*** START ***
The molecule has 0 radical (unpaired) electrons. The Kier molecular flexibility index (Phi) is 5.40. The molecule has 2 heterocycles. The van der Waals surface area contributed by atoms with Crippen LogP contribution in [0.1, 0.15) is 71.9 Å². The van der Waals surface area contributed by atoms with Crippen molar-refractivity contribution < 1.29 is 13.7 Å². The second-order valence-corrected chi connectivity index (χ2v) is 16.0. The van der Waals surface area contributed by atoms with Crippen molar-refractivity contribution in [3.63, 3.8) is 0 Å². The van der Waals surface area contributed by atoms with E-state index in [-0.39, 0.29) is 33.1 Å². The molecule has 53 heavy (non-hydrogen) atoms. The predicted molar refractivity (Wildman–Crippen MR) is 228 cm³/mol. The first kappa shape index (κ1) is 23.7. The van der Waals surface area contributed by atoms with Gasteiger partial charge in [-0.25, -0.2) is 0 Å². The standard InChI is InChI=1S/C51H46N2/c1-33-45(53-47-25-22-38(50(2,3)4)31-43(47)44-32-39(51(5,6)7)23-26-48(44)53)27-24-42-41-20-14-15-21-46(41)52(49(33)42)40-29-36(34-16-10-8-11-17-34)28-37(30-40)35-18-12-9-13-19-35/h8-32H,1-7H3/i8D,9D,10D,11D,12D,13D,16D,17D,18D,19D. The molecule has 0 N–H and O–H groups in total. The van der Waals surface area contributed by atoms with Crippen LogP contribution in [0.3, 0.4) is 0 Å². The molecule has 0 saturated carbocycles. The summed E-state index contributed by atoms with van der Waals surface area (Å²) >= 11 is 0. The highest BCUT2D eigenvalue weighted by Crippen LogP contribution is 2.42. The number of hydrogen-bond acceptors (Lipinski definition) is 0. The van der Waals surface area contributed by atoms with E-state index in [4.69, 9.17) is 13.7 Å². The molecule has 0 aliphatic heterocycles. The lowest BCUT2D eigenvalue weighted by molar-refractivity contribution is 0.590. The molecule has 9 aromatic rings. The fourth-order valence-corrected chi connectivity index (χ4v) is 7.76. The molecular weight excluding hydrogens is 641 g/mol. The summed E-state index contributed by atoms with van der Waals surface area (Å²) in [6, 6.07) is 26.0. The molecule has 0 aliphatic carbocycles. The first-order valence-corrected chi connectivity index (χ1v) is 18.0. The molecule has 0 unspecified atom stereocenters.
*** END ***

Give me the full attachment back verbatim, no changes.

The molecule has 0 radical (unpaired) electrons. The Kier molecular flexibility index (Phi) is 5.40. The molecule has 2 heterocycles. The van der Waals surface area contributed by atoms with Crippen LogP contribution in [0.1, 0.15) is 71.9 Å². The van der Waals surface area contributed by atoms with Crippen molar-refractivity contribution < 1.29 is 13.7 Å². The second-order valence-corrected chi connectivity index (χ2v) is 16.0. The van der Waals surface area contributed by atoms with Crippen molar-refractivity contribution in [3.63, 3.8) is 0 Å². The van der Waals surface area contributed by atoms with E-state index in [-0.39, 0.29) is 33.1 Å². The molecule has 53 heavy (non-hydrogen) atoms. The predicted molar refractivity (Wildman–Crippen MR) is 228 cm³/mol. The first kappa shape index (κ1) is 23.7. The van der Waals surface area contributed by atoms with Gasteiger partial charge in [-0.25, -0.2) is 0 Å². The standard InChI is InChI=1S/C51H46N2/c1-33-45(53-47-25-22-38(50(2,3)4)31-43(47)44-32-39(51(5,6)7)23-26-48(44)53)27-24-42-41-20-14-15-21-46(41)52(49(33)42)40-29-36(34-16-10-8-11-17-34)28-37(30-40)35-18-12-9-13-19-35/h8-32H,1-7H3/i8D,9D,10D,11D,12D,13D,16D,17D,18D,19D. The molecule has 0 N–H and O–H groups in total. The van der Waals surface area contributed by atoms with Crippen LogP contribution in [0.3, 0.4) is 0 Å². The molecule has 0 saturated carbocycles. The summed E-state index contributed by atoms with van der Waals surface area (Å²) >= 11 is 0. The highest BCUT2D eigenvalue weighted by Crippen LogP contribution is 2.42. The number of hydrogen-bond acceptors (Lipinski definition) is 0. The van der Waals surface area contributed by atoms with E-state index in [4.69, 9.17) is 13.7 Å². The molecule has 0 aliphatic heterocycles. The lowest BCUT2D eigenvalue weighted by molar-refractivity contribution is 0.590. The molecule has 9 aromatic rings. The fourth-order valence-corrected chi connectivity index (χ4v) is 7.76. The molecular weight excluding hydrogens is 641 g/mol. The summed E-state index contributed by atoms with van der Waals surface area (Å²) in [6, 6.07) is 26.0. The molecule has 0 aliphatic carbocycles. The first-order valence-corrected chi connectivity index (χ1v) is 18.0. The molecule has 0 unspecified atom stereocenters.